‘It’s a big NOISY world, so I make small, quiet paintings’
Where are you from and how does this affect your work?
I was born and raised in a small Canadian praire town, Kamsack, Saskatchewan. I spent the first 6 years of my life on a farm and enjoyed the wildness and freedom of country living. The land and sky were large and I could roam at will. My approach to landscape painting is in part determined by the experience of that time. I always look far into the distance and enjoy that expanse; that sense of great distance is always experienced in life on the prairies; one can see for miles. When I was 6 years old we moved into town, but I always sought ways to leave the town limits to find and explore near-by wilderness on the banks of the Assiniboine River. In those early years I learned to love solitude…a necessary trait for an artist. I still love solitude.
Where do you live and how does this affect your work?
I now live on a beautiful rural acreage about a half hour north of Lake Ontario, in Southern Ontario, Canada. In the process of becoming an artist one tries all sorts of methods over the years. When I first moved out of Saskatchewan to my wife’s home town of Oshawa, Ontario, about 30 years ago, I despised the environment. Oshawa is and was primarily a car manufacturing city. The only way I could ‘make friends’ with the city was to walk for hours in all parts of the city and photograph every aspect of the urban environment. This resulted in a series of large acrylic canvases of industrial landscape. My earlier pieces were not landscapes, so this Oshawa period really did start my lifelong concern with landscape painting. After moving to the countryside in 1989, the rural landscape became my primary subject. It has now long been my practice to walk and document what I see on these country roads, hills, and fields. Every day there is a hike of an hour or two, during which I make small, quick scribbled drawings of my responses to place. I also take photos. This serves as reference for a painting that is made every day. I love this place. Although the character of the land is very different from my early home in Saskatchewan, it provides a similar sense of freedom and adventure.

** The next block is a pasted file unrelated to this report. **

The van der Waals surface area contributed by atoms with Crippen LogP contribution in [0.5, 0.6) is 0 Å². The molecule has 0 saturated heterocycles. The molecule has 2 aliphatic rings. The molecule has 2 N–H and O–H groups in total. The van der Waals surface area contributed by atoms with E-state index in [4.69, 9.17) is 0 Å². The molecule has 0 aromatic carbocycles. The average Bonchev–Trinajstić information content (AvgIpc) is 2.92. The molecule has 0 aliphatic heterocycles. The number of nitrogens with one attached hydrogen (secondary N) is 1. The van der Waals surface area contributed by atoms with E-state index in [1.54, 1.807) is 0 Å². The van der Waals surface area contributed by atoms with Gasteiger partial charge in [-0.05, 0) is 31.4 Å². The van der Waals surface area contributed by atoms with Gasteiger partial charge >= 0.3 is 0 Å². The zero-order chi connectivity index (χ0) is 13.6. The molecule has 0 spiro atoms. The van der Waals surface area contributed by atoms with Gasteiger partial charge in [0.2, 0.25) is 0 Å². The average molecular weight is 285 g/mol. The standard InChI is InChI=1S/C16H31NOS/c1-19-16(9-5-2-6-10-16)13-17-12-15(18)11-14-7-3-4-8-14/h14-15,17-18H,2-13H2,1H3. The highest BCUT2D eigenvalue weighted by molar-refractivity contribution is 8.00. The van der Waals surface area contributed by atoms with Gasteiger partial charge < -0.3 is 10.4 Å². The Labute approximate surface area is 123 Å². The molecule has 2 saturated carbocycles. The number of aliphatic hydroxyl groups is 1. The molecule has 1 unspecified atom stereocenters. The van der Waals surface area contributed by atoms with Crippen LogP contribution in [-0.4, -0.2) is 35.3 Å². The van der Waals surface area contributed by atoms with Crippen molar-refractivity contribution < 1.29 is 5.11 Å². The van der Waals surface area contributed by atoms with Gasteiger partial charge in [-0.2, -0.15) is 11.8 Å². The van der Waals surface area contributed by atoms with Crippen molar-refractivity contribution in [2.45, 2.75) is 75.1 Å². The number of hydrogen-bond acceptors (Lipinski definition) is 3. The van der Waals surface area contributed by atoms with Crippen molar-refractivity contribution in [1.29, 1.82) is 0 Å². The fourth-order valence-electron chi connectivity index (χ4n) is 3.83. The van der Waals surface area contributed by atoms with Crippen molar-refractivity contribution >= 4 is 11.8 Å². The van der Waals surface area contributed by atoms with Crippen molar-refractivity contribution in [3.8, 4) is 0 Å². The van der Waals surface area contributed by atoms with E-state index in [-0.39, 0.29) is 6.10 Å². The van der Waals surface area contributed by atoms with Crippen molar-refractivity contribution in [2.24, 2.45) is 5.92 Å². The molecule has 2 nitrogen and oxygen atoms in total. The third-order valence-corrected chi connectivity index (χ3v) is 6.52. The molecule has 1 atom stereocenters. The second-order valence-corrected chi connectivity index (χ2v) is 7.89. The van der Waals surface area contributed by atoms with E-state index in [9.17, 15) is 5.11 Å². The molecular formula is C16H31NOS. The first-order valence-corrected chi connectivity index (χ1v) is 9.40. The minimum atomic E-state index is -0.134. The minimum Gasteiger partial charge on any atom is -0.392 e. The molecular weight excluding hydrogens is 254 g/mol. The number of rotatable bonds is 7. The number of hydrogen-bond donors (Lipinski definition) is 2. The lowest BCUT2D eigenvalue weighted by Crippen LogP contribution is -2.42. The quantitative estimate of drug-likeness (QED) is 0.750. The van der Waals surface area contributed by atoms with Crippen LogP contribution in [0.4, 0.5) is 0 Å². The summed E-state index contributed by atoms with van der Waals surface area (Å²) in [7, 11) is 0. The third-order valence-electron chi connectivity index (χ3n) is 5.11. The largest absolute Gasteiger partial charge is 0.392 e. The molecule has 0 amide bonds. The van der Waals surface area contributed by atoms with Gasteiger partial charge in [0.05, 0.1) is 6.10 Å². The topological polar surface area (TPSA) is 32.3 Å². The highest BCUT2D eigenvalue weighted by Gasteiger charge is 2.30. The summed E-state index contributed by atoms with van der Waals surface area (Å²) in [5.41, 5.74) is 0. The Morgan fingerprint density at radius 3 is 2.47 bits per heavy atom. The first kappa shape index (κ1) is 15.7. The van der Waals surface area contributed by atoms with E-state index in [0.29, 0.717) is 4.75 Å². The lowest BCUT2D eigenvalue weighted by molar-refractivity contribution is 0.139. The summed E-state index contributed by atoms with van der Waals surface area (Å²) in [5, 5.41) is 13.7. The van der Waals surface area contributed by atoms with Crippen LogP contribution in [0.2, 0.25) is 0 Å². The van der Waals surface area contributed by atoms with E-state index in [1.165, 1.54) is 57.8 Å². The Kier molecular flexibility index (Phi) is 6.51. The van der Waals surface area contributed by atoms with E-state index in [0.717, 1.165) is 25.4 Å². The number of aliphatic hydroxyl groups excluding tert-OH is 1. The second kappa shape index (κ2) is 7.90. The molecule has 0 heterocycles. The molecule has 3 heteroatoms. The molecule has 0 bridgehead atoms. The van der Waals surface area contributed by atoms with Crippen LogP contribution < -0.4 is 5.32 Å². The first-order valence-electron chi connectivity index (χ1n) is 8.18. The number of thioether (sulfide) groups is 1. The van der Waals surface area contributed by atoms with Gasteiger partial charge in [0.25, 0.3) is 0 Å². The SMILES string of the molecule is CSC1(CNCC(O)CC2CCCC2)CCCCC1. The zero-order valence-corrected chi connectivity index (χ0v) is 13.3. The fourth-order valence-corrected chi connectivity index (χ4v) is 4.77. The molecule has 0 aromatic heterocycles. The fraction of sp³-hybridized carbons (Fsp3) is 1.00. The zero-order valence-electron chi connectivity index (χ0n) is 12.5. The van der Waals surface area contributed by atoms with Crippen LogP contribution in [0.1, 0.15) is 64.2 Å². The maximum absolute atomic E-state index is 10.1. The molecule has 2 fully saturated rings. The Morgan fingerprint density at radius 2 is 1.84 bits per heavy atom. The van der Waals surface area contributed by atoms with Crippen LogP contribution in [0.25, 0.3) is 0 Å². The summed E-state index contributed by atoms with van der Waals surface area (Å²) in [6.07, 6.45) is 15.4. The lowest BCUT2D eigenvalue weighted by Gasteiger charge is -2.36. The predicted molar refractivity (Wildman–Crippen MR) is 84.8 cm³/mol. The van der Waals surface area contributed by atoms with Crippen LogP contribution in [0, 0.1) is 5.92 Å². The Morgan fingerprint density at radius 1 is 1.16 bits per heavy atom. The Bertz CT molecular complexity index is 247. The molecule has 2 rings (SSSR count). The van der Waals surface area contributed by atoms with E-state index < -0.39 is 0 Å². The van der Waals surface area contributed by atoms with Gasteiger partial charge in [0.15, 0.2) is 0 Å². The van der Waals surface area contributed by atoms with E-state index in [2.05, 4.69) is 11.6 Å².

What art education have you received?